In functional and integrative medicine, homocysteine levels less than 7 μmol/L2 are often considered optimal. But as Ferira explains, "Any biomarker range can be honed to optimize the individual's health when partnering closely with a health care practitioner, but generally speaking, the normal range for homocysteine is broader and also age-dependent. Most adults want to aim for less than 15 μmol/L." For older adults, the upper end of the normal range expands a bit (up to 21 μmol/L).

If you're seeking to support healthy homocysteine levels (for the sake of your heart, brain, or overall health), a genetic test may help you determine if your genes are playing a key role, or if you should examine other aspects of your diet (including intake of other activated B vitamins—like B6, B12, riboflavin, and folate) and lifestyle.* If you're interested in genetic testing, consider working with an integrative or functional medicine practitioner who can run a more comprehensive genetic panel and help make targeted recommendations based on those results. 

How to boost folate levels & methylation with an MTHFR gene. 

The MTHFR enzyme maintains a certain level of activity even when you have a genetic variant—it's just less efficient. Increasing folate intake from dietary sources may help compensate by increasing levels of overall folate in the body, according to registered dietitian Ali Miller, R.D. Folate-rich foods include leafy greens, broccoli, avocado, asparagus, beets, citrus, animal proteins (particularly beef liver), and legumes.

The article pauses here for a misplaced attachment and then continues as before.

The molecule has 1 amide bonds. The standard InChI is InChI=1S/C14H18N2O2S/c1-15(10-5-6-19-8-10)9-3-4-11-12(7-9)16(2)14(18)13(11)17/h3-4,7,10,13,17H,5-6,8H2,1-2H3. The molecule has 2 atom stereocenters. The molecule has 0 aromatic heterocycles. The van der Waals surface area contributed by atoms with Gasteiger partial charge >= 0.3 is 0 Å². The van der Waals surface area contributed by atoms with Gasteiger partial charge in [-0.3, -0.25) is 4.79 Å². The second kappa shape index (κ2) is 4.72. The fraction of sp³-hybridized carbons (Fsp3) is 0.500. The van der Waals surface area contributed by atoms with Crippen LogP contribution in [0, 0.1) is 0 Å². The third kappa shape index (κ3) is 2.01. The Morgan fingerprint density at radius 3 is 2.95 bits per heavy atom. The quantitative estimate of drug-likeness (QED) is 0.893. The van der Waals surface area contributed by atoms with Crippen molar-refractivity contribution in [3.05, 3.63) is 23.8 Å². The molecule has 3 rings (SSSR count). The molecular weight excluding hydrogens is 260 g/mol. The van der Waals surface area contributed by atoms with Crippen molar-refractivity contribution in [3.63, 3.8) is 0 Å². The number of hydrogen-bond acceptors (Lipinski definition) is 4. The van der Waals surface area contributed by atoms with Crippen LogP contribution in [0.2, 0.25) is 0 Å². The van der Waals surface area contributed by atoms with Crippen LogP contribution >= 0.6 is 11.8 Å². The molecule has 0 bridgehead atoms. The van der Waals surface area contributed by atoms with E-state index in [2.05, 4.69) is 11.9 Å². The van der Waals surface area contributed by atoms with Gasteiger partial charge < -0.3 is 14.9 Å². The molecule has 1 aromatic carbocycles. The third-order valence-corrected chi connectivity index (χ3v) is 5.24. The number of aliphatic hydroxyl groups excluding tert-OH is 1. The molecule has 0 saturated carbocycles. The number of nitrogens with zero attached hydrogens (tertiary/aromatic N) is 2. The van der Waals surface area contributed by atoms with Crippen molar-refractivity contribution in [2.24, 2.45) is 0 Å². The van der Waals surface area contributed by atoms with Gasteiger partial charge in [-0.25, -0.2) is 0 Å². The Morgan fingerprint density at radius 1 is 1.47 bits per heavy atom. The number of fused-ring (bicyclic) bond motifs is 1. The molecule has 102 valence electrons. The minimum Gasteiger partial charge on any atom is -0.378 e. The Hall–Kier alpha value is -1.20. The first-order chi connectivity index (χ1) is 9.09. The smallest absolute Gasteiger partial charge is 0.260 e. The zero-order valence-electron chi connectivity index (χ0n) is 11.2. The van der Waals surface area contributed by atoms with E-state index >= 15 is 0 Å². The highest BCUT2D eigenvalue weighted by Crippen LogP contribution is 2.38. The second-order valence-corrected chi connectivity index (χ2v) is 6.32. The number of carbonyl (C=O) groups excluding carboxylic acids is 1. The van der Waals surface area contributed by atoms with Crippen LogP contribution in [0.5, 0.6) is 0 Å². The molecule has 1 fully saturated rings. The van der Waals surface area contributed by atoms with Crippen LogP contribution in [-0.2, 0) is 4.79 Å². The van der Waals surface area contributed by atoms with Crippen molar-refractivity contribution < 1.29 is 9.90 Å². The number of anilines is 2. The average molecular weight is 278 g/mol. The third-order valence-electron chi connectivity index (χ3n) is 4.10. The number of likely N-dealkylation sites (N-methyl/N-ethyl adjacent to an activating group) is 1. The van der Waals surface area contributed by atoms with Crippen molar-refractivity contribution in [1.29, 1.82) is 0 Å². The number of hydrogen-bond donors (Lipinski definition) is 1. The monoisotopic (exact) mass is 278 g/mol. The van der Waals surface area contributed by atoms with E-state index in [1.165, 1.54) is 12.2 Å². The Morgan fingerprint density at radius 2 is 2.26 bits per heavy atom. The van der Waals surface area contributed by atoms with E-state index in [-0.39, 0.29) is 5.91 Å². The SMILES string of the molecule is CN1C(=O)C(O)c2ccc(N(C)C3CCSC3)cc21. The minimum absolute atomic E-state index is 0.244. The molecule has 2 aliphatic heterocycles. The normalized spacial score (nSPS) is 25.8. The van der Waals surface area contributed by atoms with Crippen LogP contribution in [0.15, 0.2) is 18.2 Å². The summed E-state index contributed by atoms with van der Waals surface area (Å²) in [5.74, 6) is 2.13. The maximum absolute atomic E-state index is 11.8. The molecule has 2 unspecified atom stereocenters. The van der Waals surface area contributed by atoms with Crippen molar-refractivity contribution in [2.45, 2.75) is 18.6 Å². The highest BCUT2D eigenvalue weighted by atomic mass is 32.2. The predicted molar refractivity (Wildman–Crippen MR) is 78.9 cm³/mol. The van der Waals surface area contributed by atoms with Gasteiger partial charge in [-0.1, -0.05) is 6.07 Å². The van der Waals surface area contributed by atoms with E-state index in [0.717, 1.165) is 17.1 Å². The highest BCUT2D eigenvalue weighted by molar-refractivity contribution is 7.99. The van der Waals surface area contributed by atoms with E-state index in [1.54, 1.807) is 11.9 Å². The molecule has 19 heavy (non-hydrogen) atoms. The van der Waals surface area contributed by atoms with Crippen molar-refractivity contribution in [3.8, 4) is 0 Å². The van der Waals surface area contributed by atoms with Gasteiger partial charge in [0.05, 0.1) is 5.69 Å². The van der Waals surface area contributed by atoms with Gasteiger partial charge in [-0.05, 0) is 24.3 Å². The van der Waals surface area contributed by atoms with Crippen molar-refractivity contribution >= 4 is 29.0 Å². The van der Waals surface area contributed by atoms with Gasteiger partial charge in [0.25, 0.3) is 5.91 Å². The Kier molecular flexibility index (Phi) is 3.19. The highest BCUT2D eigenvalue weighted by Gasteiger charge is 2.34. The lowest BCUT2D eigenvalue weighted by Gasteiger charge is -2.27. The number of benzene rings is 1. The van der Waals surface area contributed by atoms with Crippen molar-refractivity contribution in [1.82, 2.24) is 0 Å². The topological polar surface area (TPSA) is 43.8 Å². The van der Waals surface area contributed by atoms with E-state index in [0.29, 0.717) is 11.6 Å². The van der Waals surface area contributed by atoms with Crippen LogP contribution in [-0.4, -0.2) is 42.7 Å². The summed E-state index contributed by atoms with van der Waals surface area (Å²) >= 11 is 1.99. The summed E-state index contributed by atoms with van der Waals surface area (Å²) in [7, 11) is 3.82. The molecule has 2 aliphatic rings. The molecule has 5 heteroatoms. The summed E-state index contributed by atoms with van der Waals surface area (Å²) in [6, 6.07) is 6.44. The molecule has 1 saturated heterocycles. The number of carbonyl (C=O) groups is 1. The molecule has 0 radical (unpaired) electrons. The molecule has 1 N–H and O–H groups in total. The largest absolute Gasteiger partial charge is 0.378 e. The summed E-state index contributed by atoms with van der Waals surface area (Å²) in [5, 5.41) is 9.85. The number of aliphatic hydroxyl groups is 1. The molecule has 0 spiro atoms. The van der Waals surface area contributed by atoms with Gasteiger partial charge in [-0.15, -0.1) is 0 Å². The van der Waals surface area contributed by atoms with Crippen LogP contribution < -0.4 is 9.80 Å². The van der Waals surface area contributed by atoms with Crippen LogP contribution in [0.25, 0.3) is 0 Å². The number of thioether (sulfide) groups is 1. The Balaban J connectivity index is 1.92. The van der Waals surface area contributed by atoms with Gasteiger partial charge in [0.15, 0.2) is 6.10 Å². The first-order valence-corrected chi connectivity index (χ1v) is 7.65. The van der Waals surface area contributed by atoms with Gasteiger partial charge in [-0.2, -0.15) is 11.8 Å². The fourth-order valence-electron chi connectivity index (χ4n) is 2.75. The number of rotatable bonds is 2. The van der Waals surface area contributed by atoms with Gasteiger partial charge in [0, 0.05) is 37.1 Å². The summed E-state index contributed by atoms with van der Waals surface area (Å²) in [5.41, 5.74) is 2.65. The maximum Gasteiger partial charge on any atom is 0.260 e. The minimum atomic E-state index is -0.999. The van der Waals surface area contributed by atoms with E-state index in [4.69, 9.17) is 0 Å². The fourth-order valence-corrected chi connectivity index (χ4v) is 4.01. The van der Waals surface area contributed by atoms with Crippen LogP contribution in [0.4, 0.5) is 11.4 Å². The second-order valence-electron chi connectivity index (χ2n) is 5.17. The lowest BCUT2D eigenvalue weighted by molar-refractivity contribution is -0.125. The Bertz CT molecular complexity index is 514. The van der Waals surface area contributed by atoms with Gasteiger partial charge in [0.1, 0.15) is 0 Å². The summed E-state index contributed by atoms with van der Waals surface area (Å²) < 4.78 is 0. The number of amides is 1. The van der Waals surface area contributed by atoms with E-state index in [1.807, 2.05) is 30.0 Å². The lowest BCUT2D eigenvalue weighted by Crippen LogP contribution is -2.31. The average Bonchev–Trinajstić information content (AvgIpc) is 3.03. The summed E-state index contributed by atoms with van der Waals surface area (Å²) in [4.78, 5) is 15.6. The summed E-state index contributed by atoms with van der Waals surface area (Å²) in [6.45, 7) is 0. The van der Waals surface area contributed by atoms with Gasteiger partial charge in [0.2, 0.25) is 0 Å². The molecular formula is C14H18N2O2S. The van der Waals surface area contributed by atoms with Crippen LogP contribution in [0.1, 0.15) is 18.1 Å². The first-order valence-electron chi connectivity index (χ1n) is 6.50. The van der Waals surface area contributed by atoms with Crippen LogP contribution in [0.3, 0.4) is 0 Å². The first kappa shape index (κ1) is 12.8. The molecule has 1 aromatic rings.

However, as Ferira further explains, "while food folate is great—and oh, by the way leafy greens and similar plants are chock full of other nutrients and phytonutrients too—the folate naturally intrinsic to foods is in the tetrahydrofolate form, while fortified foods have folic acid. To be clear: Neither of those are fully activated 5-MTHF folate. They require several conversion steps, one of which is via your MTHFR enzyme to be fully activated."

That's why taking a supplement that already contains the bioactive form of folate—5-MTHF, aka methylfolate—can help your body absorb and utilize this essential B vitamin more readily and fully than supplements containing regular (not methylated) folic acid.* Rountree has been using and recommending methylfolate in his clinical practice for the past 20 years.